I make no secret of the fact that I like men. I don’t necessarily wear it on my sleeve or blurt it out unsolicited, but if you know, great; if you don’t, oh well. I was already “out” to most of my college friends, but now I felt burdened with the task of coming out to my friends at home – much easier said than done. We’d been friends since freshman year of high school, and though I loved them like brothers, I wasn’t quite sure how they’d take it. After all, we spent our high school days trolling the mall to see who could pull the most and best girls – a contest I always won.
I didn’t want to make a big scene out of it, but I also didn’t want to downplay it so much that they would think I was joking. Part of me knew they’d be okay with it, but another part of me felt they just wouldn’t accept it. I really had to do some soul searching to figure out if coming out to my friends was worth losing their friendship. It’s easy to say that if they didn’t accept it, then they weren’t really my friends; but as many people who’ve been through this process before know, it’s just not that simple.
My boys and I always got together at my house during our Christmas break – it had sort of become a tradition since we all went to colleges across the country; I figured this would be as good a time as any to break the news. That way, if they took the news badly, at least I was at my own home and they’d be the ones to have to leave.
There were so many thoughts going through my head as I waited for the first one to arrive. Knowing my boys better than they know themselves, I knew food would soften the blow, so I whipped up some appetizers for them to pick on – maybe they’d miss what I said over the chewing. Just as I was setting the last of the hors d’oeuvres on the table, they pulled up – together. At that moment, I was so excited to see them that I forgot the task of the evening. It was just like old times; we talked shit, we laughed, we brought up the same old stories from high school we always tell when we get together. It felt good. I felt good. But I knew what I had to do.
“Ok boys,” I said, “I have something to tell you.”
“What, that you ain’t shit? We already know that!” one of them replied.
“No, no. This is serious.” After a heavy sigh, I just spit it out. “I just wanted to tell you that…I’m gay.”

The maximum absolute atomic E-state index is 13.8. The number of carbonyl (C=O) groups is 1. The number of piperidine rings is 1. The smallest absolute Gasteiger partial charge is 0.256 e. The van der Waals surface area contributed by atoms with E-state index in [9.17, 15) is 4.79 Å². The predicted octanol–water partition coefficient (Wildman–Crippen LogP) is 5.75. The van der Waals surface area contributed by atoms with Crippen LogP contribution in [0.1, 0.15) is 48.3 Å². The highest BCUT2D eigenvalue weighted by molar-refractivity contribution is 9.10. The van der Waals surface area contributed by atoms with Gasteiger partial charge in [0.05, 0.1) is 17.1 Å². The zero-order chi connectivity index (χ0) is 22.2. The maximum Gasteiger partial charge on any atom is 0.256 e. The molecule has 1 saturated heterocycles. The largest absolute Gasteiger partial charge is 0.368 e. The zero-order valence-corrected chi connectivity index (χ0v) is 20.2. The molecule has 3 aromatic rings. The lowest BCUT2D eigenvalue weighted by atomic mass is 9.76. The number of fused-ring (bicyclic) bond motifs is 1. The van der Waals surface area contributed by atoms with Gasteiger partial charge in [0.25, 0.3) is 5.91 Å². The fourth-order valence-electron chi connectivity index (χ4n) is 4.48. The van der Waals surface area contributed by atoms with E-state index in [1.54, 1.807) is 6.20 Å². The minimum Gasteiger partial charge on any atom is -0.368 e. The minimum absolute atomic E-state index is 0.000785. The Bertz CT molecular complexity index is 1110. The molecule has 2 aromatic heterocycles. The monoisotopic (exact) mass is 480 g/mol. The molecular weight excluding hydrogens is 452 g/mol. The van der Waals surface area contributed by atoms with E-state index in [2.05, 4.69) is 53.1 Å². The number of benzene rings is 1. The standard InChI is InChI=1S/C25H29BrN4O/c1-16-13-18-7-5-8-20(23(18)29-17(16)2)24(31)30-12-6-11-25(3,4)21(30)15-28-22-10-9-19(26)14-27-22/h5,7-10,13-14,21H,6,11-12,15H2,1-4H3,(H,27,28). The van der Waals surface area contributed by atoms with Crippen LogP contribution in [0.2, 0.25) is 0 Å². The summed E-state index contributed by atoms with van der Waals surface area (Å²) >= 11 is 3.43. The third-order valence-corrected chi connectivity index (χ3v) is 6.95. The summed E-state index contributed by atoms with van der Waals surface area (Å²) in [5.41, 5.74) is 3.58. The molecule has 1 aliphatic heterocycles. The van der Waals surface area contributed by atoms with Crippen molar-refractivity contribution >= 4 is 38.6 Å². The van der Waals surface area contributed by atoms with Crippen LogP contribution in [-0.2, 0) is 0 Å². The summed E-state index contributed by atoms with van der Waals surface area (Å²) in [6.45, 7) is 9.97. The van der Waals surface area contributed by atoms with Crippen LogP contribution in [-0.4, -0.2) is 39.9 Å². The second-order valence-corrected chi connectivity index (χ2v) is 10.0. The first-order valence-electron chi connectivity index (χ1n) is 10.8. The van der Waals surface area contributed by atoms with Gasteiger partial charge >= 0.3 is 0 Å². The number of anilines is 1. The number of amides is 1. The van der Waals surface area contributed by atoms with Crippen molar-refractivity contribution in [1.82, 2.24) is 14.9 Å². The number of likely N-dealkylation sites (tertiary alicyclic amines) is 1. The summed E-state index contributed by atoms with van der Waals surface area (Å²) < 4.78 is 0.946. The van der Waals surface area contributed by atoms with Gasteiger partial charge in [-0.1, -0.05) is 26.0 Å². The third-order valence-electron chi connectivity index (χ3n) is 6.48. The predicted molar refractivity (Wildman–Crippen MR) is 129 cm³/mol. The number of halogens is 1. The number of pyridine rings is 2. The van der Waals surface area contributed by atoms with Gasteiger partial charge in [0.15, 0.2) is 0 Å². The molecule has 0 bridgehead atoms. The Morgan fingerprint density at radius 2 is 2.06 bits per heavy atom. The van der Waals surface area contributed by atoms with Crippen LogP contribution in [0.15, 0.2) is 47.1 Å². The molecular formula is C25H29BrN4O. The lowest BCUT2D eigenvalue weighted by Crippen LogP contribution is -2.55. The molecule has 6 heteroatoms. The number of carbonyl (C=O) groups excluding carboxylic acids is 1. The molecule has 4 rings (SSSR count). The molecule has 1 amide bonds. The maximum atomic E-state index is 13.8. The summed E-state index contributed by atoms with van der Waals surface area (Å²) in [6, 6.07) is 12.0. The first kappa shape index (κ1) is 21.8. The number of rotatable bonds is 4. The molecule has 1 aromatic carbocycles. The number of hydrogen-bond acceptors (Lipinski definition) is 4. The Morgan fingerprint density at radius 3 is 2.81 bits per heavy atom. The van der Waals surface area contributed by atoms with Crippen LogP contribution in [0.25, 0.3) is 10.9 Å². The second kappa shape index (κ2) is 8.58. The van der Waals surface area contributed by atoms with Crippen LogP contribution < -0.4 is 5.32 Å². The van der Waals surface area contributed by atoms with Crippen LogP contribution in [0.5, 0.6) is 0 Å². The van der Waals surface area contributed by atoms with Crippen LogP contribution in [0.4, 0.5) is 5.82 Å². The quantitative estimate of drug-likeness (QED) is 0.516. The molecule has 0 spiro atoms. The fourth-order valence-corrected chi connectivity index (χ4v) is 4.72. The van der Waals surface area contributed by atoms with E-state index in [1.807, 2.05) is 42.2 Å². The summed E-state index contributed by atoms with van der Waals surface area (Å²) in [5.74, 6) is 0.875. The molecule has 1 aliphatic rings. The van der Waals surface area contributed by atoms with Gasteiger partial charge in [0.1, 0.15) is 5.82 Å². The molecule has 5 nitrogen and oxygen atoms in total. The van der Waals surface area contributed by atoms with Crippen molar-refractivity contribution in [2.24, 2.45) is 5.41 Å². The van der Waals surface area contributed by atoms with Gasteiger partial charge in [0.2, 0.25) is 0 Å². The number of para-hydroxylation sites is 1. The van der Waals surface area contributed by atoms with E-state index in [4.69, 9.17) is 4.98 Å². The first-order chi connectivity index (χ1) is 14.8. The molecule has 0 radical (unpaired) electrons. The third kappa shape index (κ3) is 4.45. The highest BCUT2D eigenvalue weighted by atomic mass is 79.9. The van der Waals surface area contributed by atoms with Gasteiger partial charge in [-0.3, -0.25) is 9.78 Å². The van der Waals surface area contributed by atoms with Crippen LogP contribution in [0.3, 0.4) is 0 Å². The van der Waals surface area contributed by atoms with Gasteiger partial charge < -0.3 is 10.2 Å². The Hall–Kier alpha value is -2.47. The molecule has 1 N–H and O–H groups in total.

The three seconds of silence that followed felt like three days. Their faces were blank and their smiles were gone. My exterior was calm, but I was screaming on the inside, “WHY DID I DO THIS?!”
“Ok, and?” one of them replied.
The other two followed suit. “That was the big announcement? Don’t scare me like that again.”
I was dumbfounded. Did they know already? I knew I wasn’t the manliest man, but damn, was it that obvious?
“We don’t care! You ain’t trying to get at none of us, so we cool with it.”
I felt the weight of the world lifted from my shoulders. I heard the choir of angels singing “hallelujah!” I had to sit back and wonder, why was I so worried about them reacting negatively? My curiosity got the best of me and I asked them just that.
“I’m not going to pretend I understand it but I’m okay with it. But it’s not my business to be okay with it, you do you!” one of them said.
“And this is why I love y’all,” I concluded.
They didn’t let me off that easy, though. They asked the expected questions, like was dating a guy the same as dating a girl, and was I “the pitcher or the catcher” in the bedroom, but the mood never changed. We were still laughing, still talking shit, like nothing had changed.
Because it hadn’t.
In hindsight, I hate myself for thinking they’d take the news badly just because they were straight. Though I was the one who revealed something to them, something bigger was revealed to me. The fact is that’s what true friends are – they accept you for you.
Now, to tell my parents…